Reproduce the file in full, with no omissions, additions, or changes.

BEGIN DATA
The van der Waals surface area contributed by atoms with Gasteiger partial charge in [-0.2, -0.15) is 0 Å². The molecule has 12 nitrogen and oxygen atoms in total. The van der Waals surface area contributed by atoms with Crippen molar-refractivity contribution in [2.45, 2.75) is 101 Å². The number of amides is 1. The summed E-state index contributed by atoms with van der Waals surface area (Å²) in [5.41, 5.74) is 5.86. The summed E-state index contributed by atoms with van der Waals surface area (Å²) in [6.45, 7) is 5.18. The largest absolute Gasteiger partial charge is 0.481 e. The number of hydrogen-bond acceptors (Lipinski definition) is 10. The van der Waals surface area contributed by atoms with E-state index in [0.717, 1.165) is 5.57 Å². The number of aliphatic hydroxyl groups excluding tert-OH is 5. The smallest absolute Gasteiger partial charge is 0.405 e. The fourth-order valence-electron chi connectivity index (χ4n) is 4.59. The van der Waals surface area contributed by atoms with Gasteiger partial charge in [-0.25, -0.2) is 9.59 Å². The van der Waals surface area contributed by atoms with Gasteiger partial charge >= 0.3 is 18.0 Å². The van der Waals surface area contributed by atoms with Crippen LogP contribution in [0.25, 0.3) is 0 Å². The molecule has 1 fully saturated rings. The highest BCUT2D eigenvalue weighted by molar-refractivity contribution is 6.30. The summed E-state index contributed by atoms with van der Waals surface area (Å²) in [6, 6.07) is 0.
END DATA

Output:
The van der Waals surface area contributed by atoms with Gasteiger partial charge in [-0.2, -0.15) is 0 Å². The molecule has 12 nitrogen and oxygen atoms in total. The van der Waals surface area contributed by atoms with Crippen molar-refractivity contribution in [2.45, 2.75) is 101 Å². The number of amides is 1. The summed E-state index contributed by atoms with van der Waals surface area (Å²) in [5.41, 5.74) is 5.86. The summed E-state index contributed by atoms with van der Waals surface area (Å²) in [6.45, 7) is 5.18. The largest absolute Gasteiger partial charge is 0.481 e. The number of hydrogen-bond acceptors (Lipinski definition) is 10. The van der Waals surface area contributed by atoms with E-state index in [0.717, 1.165) is 5.57 Å². The number of aliphatic hydroxyl groups excluding tert-OH is 5. The smallest absolute Gasteiger partial charge is 0.405 e. The fourth-order valence-electron chi connectivity index (χ4n) is 4.59. The van der Waals surface area contributed by atoms with Gasteiger partial charge in [-0.25, -0.2) is 9.59 Å². The van der Waals surface area contributed by atoms with Gasteiger partial charge >= 0.3 is 18.0 Å². The van der Waals surface area contributed by atoms with Crippen LogP contribution in [0.25, 0.3) is 0 Å². The molecule has 1 fully saturated rings. The highest BCUT2D eigenvalue weighted by molar-refractivity contribution is 6.30. The summed E-state index contributed by atoms with van der Waals surface area (Å²) in [6, 6.07) is 0.